If you’re taking Jerry Waxman’s 211 course on C++, a required course for anyone majoring in Computer Science at Queens College-CUNY, the following is the second homework problem.

The problem here asks you to write out a function that will take two arrays of the same size and determine whether or not they are “shift equivalent,” which means if I moved one of the arrays a certain number of times clockwise, that array will transform into the first array. Does that make sense, if not leave a comment below.

For example, array b can be transformed into array a by shifting members of array b 2 positions to the right:

b: 3 – 4 – 5 – 1 – 2

b: 2 – 3 – 4 – 5 – 1

b: 1 – 2 – 3 – 4 – 5

Let’s get started on writing this program. Let’s get the basic stuff typed into our file.

#include <iostream>

using namespace std;

Next, I am going to type in the function prototype before introducing the main function.

#include <iostream>

using namespace std;

bool equivalent(int a[ ], int b[ ], int n);

int main( )

{

return 0;

}

Now, I am going to take the requirements of the function given to me in the problem description and translate them into code.

So, I’m going to be given two arrays and if one of the arrays can be *shifted* a certain amount of times to the right and becomes equivalent to the other, then the two arrays are “shift equivalent” arrays. Ok, the first thing I need to determine is to find the shift. To do this, I am going to pick one of the arrays and select the first element in the array, then, using a for loop, compare that element to the elements of array b until a[0] is equal to b[i]. When this is the case, we have found the shift.

// Going to need a variable to store the shift

int shift = 0;

// To process through the elements of an array, I’m going to need a for loop

// For the conditional i < n, n is the size of the array

for (int i = 0; i < n; i++) {

if (a[0] == b[i]) shift = i;

}

Now that we *think* we have the shift, we need to test it out. We need to apply the shift to the second array, b, and see if it is equivalent to the first array, a. I am also going to need a variable to hold the boolean true or false, which is why I am going to start out with initializing a variable called answer to false. Then, once again, to process through any array we will be needing a for loop. Now that we know of the shift, we won’t have to process i until it’s less than n, instead, our for loop will start at 0 and loop until i is less than n – shift. Why? Let’s think about that after the block of code.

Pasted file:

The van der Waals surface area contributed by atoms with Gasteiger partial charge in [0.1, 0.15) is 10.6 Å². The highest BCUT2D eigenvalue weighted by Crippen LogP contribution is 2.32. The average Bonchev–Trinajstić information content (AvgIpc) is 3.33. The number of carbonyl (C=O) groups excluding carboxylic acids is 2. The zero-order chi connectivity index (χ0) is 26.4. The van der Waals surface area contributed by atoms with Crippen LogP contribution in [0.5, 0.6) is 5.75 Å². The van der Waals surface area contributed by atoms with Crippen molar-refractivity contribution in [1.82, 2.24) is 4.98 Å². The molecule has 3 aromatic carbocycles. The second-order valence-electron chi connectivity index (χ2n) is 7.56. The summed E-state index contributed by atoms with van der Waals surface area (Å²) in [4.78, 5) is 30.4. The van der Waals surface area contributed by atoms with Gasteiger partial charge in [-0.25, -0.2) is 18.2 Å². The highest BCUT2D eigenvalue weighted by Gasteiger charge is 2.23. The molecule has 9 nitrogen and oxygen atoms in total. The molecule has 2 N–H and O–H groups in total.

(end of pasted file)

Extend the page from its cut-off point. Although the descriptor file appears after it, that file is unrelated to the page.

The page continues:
bool answer = false;

for (int i = 0; i < n – shift; i++) {

if (a[i] == b[ i + shift ]) answer = true;

else return false;

}

The question now is, why is the array being processed until i is less than n – shift? Let’s use the example of array a and array b from earlier above. The shift was 3. Now let’s see what happens when we process that for loop:

= n – shift

= 5 – 3

= 2

a[i] == b[i+shift]

a[0] == b[0 + 3]

a[0] == b[3]

1 == 1

a[1] == b[1 + 3]

a[1] == b[4]

2 == 2

a[2] == b[2 + 3]

a[2] == b[5]

3 =? b[5]?

b[5] doesn’t exit in this array

Arrays in C++ are zero-based indexed. This means the first element is accessed in the 0th position, not in the 1st position. With that in mind it makes sense why the conditional in our for loop has to be i < n – shift, because that will be where our second array’s index will fall off. This situation requires us to include a second test for our function:

for (int j = n – shift; j < n; j++) {

if ( a[j] == b[ (j+shift) % n] ) answer = true;

else return false;

}

return answer;

In this second test, I am using the modulo operator. This modulo operator works to move the last element of the array to the first element, moving it clockwise to the other side. It’s sort of like in Pac Man, when you went through a gate on the right side of the screen, you reappeared on the left side of the screen.

Another thing to recognize is that I am initializing j as equal to (n – shift), so that we can cycle through all five positions of the array. On top of that, we make up for the subtraction by adding the j to the b array shift value.

Finally, since we passed our arguments through two levels of testing, we can finally send back an answer to the function call from the main function. Speaking of main, lets code that up now:

int main( ){

// Going to need two arrays of size 5

int a[5], b[5];

// Let’s nicely ask the user to give us five integers

cout << “Yo, enter five integers: “;

// Going to need for loops to plug the inputs into the array

for (int i = 0; i < 5; i++) cin >> a[i];

// Ask for another 5

cout << “5 mo: “;

// Another for loop:

for(int i = 0; i < 5; i++) cin >> b[i];

// Flush the iostream buffer with an endl

cout << endl;

// Now let’s initialize a variable to hold the boolean value

// from function call to equivalent

bool answer = equivalent(a, b, 5);

// If answer == true, then the shift equivalent exists!

// Else, none

if ( answer == true ) cout << “Shift Equivalent!” << endl;

else cout << “Nope, not equivalent.” << endl;

return 0;

}

Did all of that make sense? Try it out on your computer and let me know if it works.

If the code doesn’t work, leave a comment below detailing where the code failed. Or, if you have suggestions on how to make this program more efficient, let me know kindly in a comment below.

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